A: There wasn’t a moment that I just decided to change. It happened slowly over time. I found that I couldn’t continue eating like I was if I wanted the energy to workout and be strong. My skinny bones could barely lift a barbell, and I wanted to do so much more than that. I had to start fueling my body in order to reach these goals. I knew I either had to give up working out or my eating disorder… I couldn’t have both. I still had bad days sometimes, where my mind would try and take back over and tell me that I shouldn’t be eating that meal. But overtime, the friendship I found with women at different CrossFit gyms helped me understand that there is so much more to life than just being “skinny”.
Q: What was the hardest part? The most surprising?
A: The hardest part was during recovery before I found CrossFit. I struggled daily trying to convince myself that food would nourish me, not harm me. It felt like every time I took a step forward, I took two steps back. I had to weigh in at a doctors office every week, and I had so much anxiety around that event. I would often end up in my bed for the rest of the day fighting depression or praying for the courage to eat that day.
Looking back, the most surprising part is how hard it is to actually gain weight/muscle! I’ve been eating healthy and working out consistently for 7 years now, and I still don’t have all of the muscle that I want! Most women I’ve talked to are scared of “getting bulky” when they lift weights, but it’s VERY hard to do that! It can’t just happen.
Q: Why do you think you’ve been so successful?
A: The ONLY reason I’ve been successful with recovery is because of Jesus. He led me to an amazing therapist that helped me fight this battle with prayer. My family’s support and the community I found at all of the CrossFit gyms I’ve went to were also a big part of turning my life around. Every single gym I was apart of celebrated women’s strength rather than body image. They constantly re-enforced confidence and the fact that there’s way more to life than the way someone looks.
What advice would you give to women who face body-image issues and are trying to get in a steady routine and maintain a healthy lifestyle?
A: The best thing a woman can do is to find accountability. I couldn’t have had a full recovery without help. Having women around me to lift me up on hard days definitely kept me going. Find a buddy that will help you get into a good gym routine and that will help you focus on the important things in life like relationships not dress sizes!
Q: What are you most proud of after this experience?
A: Being on the other side of an eating disorder, I’ve realized just how many women actually struggle with it, even if their bodies aren’t exactly skin and bone and they don’t weigh under 100 pounds. Because of this, I decided to go back to school and get a degree in nutrition so I can help people, especially women, be healthy the right way! I’m very proud of this and am so blessed that I get to counsel so many women. I want them to be able to have the confident, full life that I now have.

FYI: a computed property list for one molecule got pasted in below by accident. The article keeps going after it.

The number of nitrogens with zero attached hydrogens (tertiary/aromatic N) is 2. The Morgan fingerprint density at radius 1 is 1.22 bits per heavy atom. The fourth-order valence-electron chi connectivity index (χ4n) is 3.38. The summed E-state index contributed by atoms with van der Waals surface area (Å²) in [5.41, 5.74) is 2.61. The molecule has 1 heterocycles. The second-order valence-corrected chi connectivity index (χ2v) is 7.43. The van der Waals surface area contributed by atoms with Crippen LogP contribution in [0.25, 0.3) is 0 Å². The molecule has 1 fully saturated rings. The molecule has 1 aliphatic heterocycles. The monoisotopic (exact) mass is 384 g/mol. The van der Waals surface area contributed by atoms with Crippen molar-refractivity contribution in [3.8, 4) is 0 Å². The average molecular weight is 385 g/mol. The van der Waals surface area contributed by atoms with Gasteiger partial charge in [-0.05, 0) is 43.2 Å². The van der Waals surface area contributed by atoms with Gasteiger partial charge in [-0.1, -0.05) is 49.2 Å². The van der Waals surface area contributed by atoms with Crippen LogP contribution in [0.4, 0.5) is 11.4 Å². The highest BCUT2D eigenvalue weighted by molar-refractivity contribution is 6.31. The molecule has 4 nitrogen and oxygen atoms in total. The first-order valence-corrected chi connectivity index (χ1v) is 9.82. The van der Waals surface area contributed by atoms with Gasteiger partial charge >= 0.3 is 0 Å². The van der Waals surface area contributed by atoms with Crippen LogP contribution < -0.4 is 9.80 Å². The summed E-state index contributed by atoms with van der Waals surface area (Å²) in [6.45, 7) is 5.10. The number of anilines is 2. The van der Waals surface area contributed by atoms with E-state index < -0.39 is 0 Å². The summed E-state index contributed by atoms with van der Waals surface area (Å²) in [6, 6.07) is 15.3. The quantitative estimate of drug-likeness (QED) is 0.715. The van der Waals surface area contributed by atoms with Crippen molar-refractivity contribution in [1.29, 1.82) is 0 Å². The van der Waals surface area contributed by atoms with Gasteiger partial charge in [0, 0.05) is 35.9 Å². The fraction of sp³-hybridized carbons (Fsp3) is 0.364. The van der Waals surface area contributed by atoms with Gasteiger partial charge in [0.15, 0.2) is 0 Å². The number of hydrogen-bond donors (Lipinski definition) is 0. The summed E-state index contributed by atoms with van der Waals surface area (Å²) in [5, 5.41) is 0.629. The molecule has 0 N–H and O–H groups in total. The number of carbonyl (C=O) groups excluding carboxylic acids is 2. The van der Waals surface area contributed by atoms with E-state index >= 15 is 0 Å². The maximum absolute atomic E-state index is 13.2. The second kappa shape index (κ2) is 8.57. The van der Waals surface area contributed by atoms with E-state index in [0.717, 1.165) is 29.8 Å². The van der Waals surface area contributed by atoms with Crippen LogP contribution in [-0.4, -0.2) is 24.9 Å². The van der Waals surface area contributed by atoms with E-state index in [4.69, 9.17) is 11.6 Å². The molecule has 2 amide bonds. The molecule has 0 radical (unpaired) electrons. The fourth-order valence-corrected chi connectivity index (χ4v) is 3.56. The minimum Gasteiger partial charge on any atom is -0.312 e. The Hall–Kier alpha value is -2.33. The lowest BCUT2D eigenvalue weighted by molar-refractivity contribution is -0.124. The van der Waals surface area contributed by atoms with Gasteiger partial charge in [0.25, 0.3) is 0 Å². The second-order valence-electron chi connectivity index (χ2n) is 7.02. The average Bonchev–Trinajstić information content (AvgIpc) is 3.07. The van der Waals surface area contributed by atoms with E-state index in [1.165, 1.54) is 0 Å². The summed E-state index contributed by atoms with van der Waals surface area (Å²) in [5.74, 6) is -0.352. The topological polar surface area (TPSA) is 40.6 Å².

Q: What does living a healthier lifestyle mean to you?
A: Anorexia starves and destroys all the organs in your body. So for a while, there was a time I was worried I would never be able to have children. I even had a miscarriage that seemed to confirm my fears. Having children has always been my main dream in life, and I now have a very healthy baby boy! Living a healthier lifestyle (where I FUEL my body!)not only gave me my dream back but I also get to enjoy the amazing things life has to offer, like an awesome marriage, great friends, a gym community that supports each other, and so much more. Focusing on my body image and starving myself only led to isolation, lying, and no joy in anything.
Q: What does being strong mean to you?
A: Strength=confidence. I have seen so many strong women, and it has very little to do with how much weight they put on the barbell. The women that are strong are the ones that are confident in their bodies and are super proud of what they can do. Being strong also means lifting other women up. Too often when I struggled with body image, I would judge other women. Not only would I tear myself down, but sometimes other women as well. Now, I just want to help other women be strong so that they can learn to be proud of themselves as well.
Q: Why do you think it is important to share your story with others and the Nexus community?
A: I have to share my story because SO many women struggle with body image. It’s not always noticeable on the outside. You don’t have to be 90 pounds with bones sticking out to be struggling with an eating disorder. It’s important for me to tell others and the people of Nexus so that they know they’re not alone. There’s help out there and there’s a better way to live life. I’m finally free and I want others to experience that freedom as well.
Q: What are you most looking forward to next?
A: My husband and I own a nutrition coaching business, and I look forward to each and every woman that I can help. Eating enough food to nourish the body is a huge mental battle for most to overcome. The confidence they find after they start fueling their bodies is so rewarding.
Q: Is there anything else you would like to add?
A: I wish I had someone to talk to before my eating disorder got really serious and turned life threatening. I’d love to talk to anyone that feels like they have a similar struggle, so please anyone feel free to reach out!
If you or a friend is showing signs of an eating disorder, visit https://www.nationaleatingdisorders.org/treatment for more information and resources.